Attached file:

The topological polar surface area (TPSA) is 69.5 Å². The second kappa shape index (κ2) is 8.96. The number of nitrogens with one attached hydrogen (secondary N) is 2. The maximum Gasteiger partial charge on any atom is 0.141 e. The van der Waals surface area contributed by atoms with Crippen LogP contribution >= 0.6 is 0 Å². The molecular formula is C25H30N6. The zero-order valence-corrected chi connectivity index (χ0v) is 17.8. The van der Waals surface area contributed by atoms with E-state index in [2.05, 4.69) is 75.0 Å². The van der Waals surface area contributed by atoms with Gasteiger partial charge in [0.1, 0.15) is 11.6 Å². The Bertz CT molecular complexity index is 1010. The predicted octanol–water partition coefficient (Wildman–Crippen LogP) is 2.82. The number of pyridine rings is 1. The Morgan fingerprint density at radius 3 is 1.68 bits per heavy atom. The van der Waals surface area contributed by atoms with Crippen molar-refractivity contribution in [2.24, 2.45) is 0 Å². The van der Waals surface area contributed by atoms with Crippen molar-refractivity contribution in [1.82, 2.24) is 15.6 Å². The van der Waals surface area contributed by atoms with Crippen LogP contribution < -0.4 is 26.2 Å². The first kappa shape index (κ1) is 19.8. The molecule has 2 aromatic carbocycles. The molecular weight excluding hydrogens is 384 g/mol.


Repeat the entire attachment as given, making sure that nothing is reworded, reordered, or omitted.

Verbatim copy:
The topological polar surface area (TPSA) is 69.5 Å². The second kappa shape index (κ2) is 8.96. The number of nitrogens with one attached hydrogen (secondary N) is 2. The maximum Gasteiger partial charge on any atom is 0.141 e. The van der Waals surface area contributed by atoms with Crippen LogP contribution >= 0.6 is 0 Å². The molecular formula is C25H30N6. The zero-order valence-corrected chi connectivity index (χ0v) is 17.8. The van der Waals surface area contributed by atoms with E-state index in [2.05, 4.69) is 75.0 Å². The van der Waals surface area contributed by atoms with Gasteiger partial charge in [0.1, 0.15) is 11.6 Å². The Bertz CT molecular complexity index is 1010. The predicted octanol–water partition coefficient (Wildman–Crippen LogP) is 2.82. The number of pyridine rings is 1. The Morgan fingerprint density at radius 3 is 1.68 bits per heavy atom. The van der Waals surface area contributed by atoms with Crippen molar-refractivity contribution in [2.24, 2.45) is 0 Å². The van der Waals surface area contributed by atoms with Crippen molar-refractivity contribution in [1.82, 2.24) is 15.6 Å². The van der Waals surface area contributed by atoms with Crippen LogP contribution < -0.4 is 26.2 Å². The first kappa shape index (κ1) is 19.8. The molecule has 2 aromatic carbocycles. The molecular weight excluding hydrogens is 384 g/mol.